Mona Bismarck’s name sketched by Constantin Alajalov in his personal correspondence to her, date unknown. Filson Manuscript CollectionCountess Mona Bismarck died in Paris in 1983 and is buried on Long Island with Harrison Williams and Edward von Bismarck. Her legacy is evident in the cultural and artistic programs and exhibits sponsored by the Mona Bismarck Foundation in Paris. The Foundation, established by her estate, promotes Franco-American cooperation through the arts.

It was Mona’s interest in her native Kentucky that led her to donate her papers and photographs to The Filson Historical Society in 1976. The Mona Strader Bismarck Papers span 1916-1994 and are primarily made up of personal correspondence. Most of the letters were written by members of the social world in which Mona lived. They include her close friends the Duchess of Windsor; Diana Vreeland; Gore Vidal; Randolph Churchill; Constantin Alajalov, the cover illustrator for The New Yorker and The Saturday Evening Post; jewelry designer, Jean Schlumberger; Hubert de Givenchy; and Cecil Beaton, among many others. A letter from Constantin Alajalov to Mona’s favorite pet dog, Micky, asking Micky to share his owner with Constantin, date unknown. Filson Manuscript Collection Alajalov’s correspondence is of particular interest because of the original artwork he includes with it. He even penned and illustrated a letter to one of Mona’s favorite pet dogs, Micky. One of Mona’s biggest passions was her love of small dogs, and she owned a succession of them throughout her life. It is interesting to note that upon the death of Micky, she received almost as many sympathy notes as she did after the death of her third husband, Harrison Williams.

The letters provide an intimate look at international society and fashion, but they are also a valuable source for descriptions of English and European attitudes and experiences pertaining to World War II and include observations about life in France under the Vichy government, the French Army and conscientious objectors in England. Later correspondence discusses anti-Gaullist politics in France. One of the more prolific writers in the collection is Bettina Bergery, famous in her own right as Givenchy’s favorite “mannequin,” and wife of Gaston Bergery, who served as the Vichy government’s ambassador to the U.S.S.R. and Turkey. Mona Bismarck, artist and date unknown. Filson Photograph Collection Bettina’s letters highlight life in Paris after World War II. The collection also contains books about Cecil Beaton and Cristobal Balenciaga as well as a biography about Mona herself, published by her foundation.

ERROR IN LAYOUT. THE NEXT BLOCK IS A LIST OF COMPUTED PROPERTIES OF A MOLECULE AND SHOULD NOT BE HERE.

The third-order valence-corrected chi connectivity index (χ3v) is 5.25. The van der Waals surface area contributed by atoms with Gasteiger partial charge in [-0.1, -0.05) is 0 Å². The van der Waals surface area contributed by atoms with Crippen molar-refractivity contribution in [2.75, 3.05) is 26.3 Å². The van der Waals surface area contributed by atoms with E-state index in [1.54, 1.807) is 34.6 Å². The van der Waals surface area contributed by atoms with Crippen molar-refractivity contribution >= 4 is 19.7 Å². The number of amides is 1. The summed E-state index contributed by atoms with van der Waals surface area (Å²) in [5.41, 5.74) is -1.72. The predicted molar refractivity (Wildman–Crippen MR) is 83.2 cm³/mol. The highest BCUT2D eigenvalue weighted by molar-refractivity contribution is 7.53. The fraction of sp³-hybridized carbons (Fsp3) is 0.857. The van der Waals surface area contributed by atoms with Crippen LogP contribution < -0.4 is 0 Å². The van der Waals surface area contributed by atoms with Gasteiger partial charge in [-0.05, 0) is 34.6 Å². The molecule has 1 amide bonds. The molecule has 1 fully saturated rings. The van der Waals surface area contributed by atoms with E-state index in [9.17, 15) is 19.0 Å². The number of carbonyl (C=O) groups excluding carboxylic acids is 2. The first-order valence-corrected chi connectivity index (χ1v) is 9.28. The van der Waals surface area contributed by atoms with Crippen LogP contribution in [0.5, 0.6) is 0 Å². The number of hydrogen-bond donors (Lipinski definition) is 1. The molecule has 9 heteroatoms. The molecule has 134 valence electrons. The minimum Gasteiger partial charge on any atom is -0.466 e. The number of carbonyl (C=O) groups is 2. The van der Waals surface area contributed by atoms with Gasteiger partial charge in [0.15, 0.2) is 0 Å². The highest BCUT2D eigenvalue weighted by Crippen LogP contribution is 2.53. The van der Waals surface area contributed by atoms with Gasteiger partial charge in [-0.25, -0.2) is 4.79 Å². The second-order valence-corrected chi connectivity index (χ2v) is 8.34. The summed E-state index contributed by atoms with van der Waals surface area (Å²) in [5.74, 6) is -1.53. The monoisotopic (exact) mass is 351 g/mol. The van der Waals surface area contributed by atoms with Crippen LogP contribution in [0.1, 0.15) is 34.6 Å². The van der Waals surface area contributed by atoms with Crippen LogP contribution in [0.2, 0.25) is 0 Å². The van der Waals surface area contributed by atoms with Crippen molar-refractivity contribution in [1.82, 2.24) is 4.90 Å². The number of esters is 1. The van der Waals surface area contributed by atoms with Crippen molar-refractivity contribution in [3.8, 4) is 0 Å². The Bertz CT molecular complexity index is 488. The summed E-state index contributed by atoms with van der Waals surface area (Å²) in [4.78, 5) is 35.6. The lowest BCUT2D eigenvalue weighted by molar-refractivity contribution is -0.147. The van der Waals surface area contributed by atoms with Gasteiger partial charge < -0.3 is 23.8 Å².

The Mona Strader Bismarck Photograph Collection spans the years of 1860 to 1979. The most beautiful images in the collection are Cecil Beaton’s portrait photographs of Mona. It also includes photographs of family, her husbands, and friends from her years in international society as well as snapshots of her garden on Capri and her apartment in the Hotel Lambert in Paris.

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A note to Mona from fashion designer Hubert de Givenchy, ca. 1970s. Filson Manuscript Collection An illustrated note from Constantin Alajalov to Mona, date unknown. Filson Manuscript Collection A note to Mona from Jackie Kennedy Onassis, probably sent after the death of her husband Aristotle Onasiss, ca. 1970s. Filson Manuscript Collection

Mona’s villa Il Fortino on the island of Capri, Italy, 1978. Filson Photograph CollectionMona Bismarck was a beautiful and elegant woman known for her impeccable sense of style. She lived a rarified existence of wealth and privilege, and through her papers and photograph collection we are allowed a glimpse into what that life was like.

Information about Mona Bismarck’s life was taken from the Mona Bismarck Collections at The Filson Historical Society as well as James D. Birchfield’s Kentucky Countess: Mona Bismarck in Art and Fashion.


Volume 4, Number 3